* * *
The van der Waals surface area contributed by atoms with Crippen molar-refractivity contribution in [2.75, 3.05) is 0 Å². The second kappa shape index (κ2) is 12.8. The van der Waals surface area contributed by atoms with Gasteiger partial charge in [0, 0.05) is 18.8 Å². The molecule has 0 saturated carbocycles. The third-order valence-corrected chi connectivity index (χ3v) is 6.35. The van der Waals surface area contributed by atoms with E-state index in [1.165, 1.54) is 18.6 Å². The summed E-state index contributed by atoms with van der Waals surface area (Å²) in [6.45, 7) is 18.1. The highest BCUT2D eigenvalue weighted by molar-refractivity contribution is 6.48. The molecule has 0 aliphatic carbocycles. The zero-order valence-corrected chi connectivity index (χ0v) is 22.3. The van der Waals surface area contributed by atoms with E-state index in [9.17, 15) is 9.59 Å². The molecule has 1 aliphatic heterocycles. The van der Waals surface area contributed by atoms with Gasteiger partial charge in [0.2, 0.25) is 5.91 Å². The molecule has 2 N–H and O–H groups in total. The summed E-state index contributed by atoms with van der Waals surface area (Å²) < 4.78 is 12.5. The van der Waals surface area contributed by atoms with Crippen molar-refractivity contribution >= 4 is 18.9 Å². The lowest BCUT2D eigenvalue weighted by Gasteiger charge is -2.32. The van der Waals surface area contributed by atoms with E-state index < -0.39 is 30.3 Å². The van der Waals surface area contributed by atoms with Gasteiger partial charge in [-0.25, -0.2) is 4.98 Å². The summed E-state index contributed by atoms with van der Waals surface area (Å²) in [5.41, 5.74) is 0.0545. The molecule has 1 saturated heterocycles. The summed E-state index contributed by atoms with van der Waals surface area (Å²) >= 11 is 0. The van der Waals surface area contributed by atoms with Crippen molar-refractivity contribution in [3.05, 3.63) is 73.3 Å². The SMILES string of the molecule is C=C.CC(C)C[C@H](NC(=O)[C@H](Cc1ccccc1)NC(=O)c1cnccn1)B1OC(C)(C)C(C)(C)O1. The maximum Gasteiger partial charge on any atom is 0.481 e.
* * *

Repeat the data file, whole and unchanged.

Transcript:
The van der Waals surface area contributed by atoms with Crippen molar-refractivity contribution in [2.75, 3.05) is 0 Å². The second kappa shape index (κ2) is 12.8. The van der Waals surface area contributed by atoms with Gasteiger partial charge in [0, 0.05) is 18.8 Å². The molecule has 0 saturated carbocycles. The third-order valence-corrected chi connectivity index (χ3v) is 6.35. The van der Waals surface area contributed by atoms with E-state index in [1.165, 1.54) is 18.6 Å². The summed E-state index contributed by atoms with van der Waals surface area (Å²) in [6.45, 7) is 18.1. The highest BCUT2D eigenvalue weighted by molar-refractivity contribution is 6.48. The molecule has 0 aliphatic carbocycles. The zero-order valence-corrected chi connectivity index (χ0v) is 22.3. The van der Waals surface area contributed by atoms with E-state index in [9.17, 15) is 9.59 Å². The molecule has 1 aliphatic heterocycles. The van der Waals surface area contributed by atoms with Gasteiger partial charge in [0.2, 0.25) is 5.91 Å². The molecule has 2 N–H and O–H groups in total. The summed E-state index contributed by atoms with van der Waals surface area (Å²) < 4.78 is 12.5. The van der Waals surface area contributed by atoms with Crippen molar-refractivity contribution >= 4 is 18.9 Å². The lowest BCUT2D eigenvalue weighted by Gasteiger charge is -2.32. The van der Waals surface area contributed by atoms with E-state index < -0.39 is 30.3 Å². The van der Waals surface area contributed by atoms with Gasteiger partial charge in [-0.25, -0.2) is 4.98 Å². The summed E-state index contributed by atoms with van der Waals surface area (Å²) in [5.41, 5.74) is 0.0545. The molecule has 1 saturated heterocycles. The summed E-state index contributed by atoms with van der Waals surface area (Å²) >= 11 is 0. The van der Waals surface area contributed by atoms with Crippen molar-refractivity contribution in [3.05, 3.63) is 73.3 Å². The SMILES string of the molecule is C=C.CC(C)C[C@H](NC(=O)[C@H](Cc1ccccc1)NC(=O)c1cnccn1)B1OC(C)(C)C(C)(C)O1. The maximum Gasteiger partial charge on any atom is 0.481 e.